My initial thoughts was, I’d obviously get The Wave in there, that was a dead cert (it was only a few years ago watching a documentary it was pointed out the boats and crew bowing before the wave as it was about to hit them…) Then I started trying to figure out ways to join the wave with a panel before it that would be a reverse of it somehow – giving me a neat ying yang symbol built in to the page, googling Hokusai I stumbled across another of his pics (I was looking for how he’d drawn a whale – terribly, as it turns out) called Whaling Off Gotō which suited the bill. Some quick research on whale skeletons and boom! we have all the ingredients for a page of comics.
I just had to trace them then!
Maybe the BBC will make the documentary about Hokusai available again, it was fascinating, incredibly prolific artist generally considered the father of Manga.
*Ok, it’s much more than a nod.
NEW: I’ve set up a redbubble store where you can now buy all sorts of cool things with this on it! The original image is 600dpi, A4 in size, so even enlarged up to be a blanket(!) it should still look super sharp. The redbubble store for this strip is here.
Crank up the manifest, hoist the gibbert, weigh up the anchorage. We’re back!
Having tried to push myself to do a little bit of writing over Christmas (you can see the results at my blog pauljholden.com) I thought I’d approach this first Folklore Thursday of the new year with an eye to creating some sort of story (and I mean more than just the surface thing). I started laying out the pencils to the tweet and found that, well, all I was really doing was illustrating John’s words. Not actually adding anything of significance. So I thought I’d add a character – that at least gave me a little agency.
Having adding something like a protaganist, I figured the easiest thing to do with those words was make him get younger – so he’s stepping back in time, but ONLY in his own lifetime. Then I thought – I don’t think that’s what John meant, but I liked the fact there was room to decide that’s what it could be. So then I added a little impetus to our character, maybe he’s finding this place and wants to travel back in time but he’s been tricked.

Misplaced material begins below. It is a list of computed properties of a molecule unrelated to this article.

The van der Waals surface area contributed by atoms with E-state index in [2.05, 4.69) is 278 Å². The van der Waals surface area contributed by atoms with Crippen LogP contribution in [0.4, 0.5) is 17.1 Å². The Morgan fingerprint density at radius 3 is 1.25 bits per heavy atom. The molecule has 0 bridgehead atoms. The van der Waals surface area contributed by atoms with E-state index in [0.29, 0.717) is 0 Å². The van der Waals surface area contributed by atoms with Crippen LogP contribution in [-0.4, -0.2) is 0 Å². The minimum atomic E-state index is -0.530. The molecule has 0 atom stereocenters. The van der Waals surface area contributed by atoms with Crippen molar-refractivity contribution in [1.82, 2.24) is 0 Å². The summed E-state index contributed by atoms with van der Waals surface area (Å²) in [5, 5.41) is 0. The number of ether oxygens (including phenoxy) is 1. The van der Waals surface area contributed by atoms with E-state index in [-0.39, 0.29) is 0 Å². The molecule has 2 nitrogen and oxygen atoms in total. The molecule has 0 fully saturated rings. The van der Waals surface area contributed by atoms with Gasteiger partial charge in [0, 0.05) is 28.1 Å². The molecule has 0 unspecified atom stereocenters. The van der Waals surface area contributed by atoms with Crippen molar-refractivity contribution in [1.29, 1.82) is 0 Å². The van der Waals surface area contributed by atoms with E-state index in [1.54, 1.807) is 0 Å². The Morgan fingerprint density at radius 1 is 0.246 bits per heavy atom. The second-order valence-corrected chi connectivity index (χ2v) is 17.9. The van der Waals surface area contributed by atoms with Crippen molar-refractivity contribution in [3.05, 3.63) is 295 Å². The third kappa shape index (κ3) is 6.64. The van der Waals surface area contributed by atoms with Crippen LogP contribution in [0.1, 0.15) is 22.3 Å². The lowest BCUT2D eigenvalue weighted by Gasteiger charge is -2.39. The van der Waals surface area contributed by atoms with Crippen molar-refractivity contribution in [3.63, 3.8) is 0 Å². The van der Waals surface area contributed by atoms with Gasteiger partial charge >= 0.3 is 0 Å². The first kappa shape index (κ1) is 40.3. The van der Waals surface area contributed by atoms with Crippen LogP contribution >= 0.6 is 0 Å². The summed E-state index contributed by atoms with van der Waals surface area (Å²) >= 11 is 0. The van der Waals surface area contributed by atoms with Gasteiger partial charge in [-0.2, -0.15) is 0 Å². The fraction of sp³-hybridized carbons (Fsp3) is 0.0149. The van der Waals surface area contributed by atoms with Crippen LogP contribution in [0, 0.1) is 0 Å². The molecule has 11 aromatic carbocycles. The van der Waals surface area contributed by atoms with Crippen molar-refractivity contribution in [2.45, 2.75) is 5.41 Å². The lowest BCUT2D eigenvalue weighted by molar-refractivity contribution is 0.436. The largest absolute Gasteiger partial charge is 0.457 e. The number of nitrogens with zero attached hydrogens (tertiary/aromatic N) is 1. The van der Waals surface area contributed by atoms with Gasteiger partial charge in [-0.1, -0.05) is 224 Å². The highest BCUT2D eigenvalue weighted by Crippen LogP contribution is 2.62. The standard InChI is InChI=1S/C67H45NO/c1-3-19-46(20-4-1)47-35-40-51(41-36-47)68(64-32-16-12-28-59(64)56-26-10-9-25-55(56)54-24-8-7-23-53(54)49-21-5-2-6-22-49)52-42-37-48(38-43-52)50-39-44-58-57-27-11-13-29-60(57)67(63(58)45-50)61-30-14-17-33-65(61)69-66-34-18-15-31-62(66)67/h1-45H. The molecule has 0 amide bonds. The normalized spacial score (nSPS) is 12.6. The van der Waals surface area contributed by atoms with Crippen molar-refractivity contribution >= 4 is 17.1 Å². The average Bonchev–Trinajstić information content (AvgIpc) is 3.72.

That decided, I started seeing what I needed to add to the art to sell that little narrative. I added a loved one in panel one (thus fulfilling something I’ve always wanted to do which is to draw a doomed romance comic) and then panel two I was going to have him drop a note detailing the cancer diagnosis of his wife. But then I wondered if I couldn’t add a second narrators voice, a conversation he was having. (or had had). Which would help explain what was going on for him. Layering and layering the story telling. I’m hoping it worked.
Also, that last bit of captioned dialogue is partly the response in the conversation he’s having with some unnamed person but also partly me having a little fun and saying to John [Reppion] har har, I tricked you – you thought this was going one way and it went another 🙂
I’m not sure what John makes of it yet. Could be he hates it (hope not!) but we’ll see.
Chronos was the Ancient Greek word for time, Cronos their sickle carrying God of Agriculture. Romans related Cronos to their own Saturn, and made him an old man. His sickle became a scythe, and Cronos became Old Father Time who, in turn, became The Grim Reaper. #FolkloreThursday
As befitting a strip about time, my time has not been my own the past few weeks, so the resulting strip isn’t quite what I wanted, but it’s good enough for government work (as they say)
One thing I like doing is a little bit of research, and panel one, the first sentence was an opportunity to ask yourself some questions – like “wait, what DOES and ancient greek time keeping device look like”. So I googled it and got this odd looking sundial. Now I have a new friend on twitter, Dr Rena, an archeologist and expert in this time period and she pointed out that this isn’t wrong, BUT more common would’ve been a water timer – but I’d already drawn the damn thing, and that at least looked like a thing I’d recognise as a time keeping device, whereas the water timer just looked like two pots.
I wanted, in the strip, to get across how simple and obvious the transition from Cronos, to Saturn to Old Father Time and then the Grim Reaper. I think I did that, but it’s clumsy and not at all subtle, but I am pretty happy with how that last grim reaper panel turned out.